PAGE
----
• Arts and Crafts thinkers, including related literary, museological, and practical contexts

My interest in the Arts and Crafts movement runs back to my early research, notably an online project to reconstruct the appearance of Ruskin’s museum for Sheffield artisans (, and my first monograph, William Morris’s Utopia of Strangers: Victorian Medievalism and the Ideal of Hospitality (2006). That book explored Victorian interest in the treatment of strangers in the light of literary, architectural, and political, efforts to define the limits of a good society. I have also disseminated my findings on Radio 4’s In Our Time; and through art journalism, most notably a cover issue of Apollo Magazine to mark the Ruskin bicentenary in 2019. My most recent contribution in this area has been editing The Cambridge Companion to William Morris (2024).

I have expanded the scope of these interests through collaboration and co-authorship with the letter cutter Lida Lopes Cardozo Kindersley (MBE): The Ins and Outs of Public Lettering (2020) and Words Made Stone: The Craft and Philosphy of Letter Cutting (2022).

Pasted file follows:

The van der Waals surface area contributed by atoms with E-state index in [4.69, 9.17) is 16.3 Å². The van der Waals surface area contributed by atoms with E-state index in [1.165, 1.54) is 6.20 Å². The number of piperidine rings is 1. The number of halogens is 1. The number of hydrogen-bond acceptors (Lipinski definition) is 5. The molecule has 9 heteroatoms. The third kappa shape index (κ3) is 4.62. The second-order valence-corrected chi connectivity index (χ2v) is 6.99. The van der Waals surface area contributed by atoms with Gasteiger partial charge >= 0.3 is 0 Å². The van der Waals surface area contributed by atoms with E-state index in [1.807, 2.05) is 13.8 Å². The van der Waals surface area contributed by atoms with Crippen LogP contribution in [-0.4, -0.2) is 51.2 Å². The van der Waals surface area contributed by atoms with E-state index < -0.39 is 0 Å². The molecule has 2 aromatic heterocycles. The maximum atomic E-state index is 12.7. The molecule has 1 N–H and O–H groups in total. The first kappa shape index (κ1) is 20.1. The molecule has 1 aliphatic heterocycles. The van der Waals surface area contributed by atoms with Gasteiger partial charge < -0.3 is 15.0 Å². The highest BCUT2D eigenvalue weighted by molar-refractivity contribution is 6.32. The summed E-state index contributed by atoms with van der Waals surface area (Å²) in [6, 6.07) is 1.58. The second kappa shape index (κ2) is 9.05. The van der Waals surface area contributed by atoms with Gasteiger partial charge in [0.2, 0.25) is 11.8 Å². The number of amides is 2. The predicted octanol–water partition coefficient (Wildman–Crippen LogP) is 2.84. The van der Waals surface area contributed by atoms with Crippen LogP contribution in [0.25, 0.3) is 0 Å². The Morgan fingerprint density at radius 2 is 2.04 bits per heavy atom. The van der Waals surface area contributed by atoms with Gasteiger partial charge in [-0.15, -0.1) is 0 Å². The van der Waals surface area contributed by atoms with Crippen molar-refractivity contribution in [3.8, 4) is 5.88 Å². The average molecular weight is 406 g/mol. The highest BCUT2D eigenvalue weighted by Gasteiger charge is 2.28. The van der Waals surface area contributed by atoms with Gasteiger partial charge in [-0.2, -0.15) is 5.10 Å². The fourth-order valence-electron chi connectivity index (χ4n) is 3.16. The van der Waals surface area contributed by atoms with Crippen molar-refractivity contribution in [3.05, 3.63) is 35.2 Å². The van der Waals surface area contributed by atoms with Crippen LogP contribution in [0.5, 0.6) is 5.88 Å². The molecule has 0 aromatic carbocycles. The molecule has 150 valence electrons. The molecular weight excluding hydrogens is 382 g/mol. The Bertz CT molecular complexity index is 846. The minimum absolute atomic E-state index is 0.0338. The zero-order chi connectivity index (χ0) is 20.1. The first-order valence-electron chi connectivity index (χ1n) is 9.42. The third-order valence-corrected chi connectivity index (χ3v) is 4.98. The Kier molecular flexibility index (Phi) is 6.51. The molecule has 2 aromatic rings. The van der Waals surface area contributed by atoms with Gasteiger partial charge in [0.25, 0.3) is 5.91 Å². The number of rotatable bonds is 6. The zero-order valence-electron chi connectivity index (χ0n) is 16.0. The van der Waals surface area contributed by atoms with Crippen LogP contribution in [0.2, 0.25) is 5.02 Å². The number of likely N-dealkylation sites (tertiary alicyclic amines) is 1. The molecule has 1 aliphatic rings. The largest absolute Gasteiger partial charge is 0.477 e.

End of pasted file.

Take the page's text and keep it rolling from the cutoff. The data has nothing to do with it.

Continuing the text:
• Modernist poetry, esp. Victorian influences and legal contexts

My other publications explore Victorian influences on modernist poetry, a genre more usually defined against such legacies. I have published a number of articles on the late modernist poetry of Geoffrey Hill, as well as on William Empson, and most recently a chapter on Ezra Pound (in The Work of Works). My article ‘Empson’s Legal Fiction’ (2012) witnesses a convergence of these interests, in that it prompted Hill’s analysis of Empson’s legacies in his March 2013 Oxford Professor of Poetry lecture.

Areas of Graduate Supervision

Prof. Waithe is interested in supervising graduates in the following areas: Victorian moralists (esp. Carlyle, Ruskin, Morris); aestheticism; medievalism; literary and intellectual labour; work and craftsmanship; Utopianism; relations between Victorian literature and the visual arts or architecture; letter forms and typography; Victorian cultural institutions (especially museums); the poetry and criticism of Geoffrey Hill.

Selected Publications


i) Scholarly Monographs

(ii) Edited Critical Volumes

(iii) Crossover Books

(iv) Pamphlets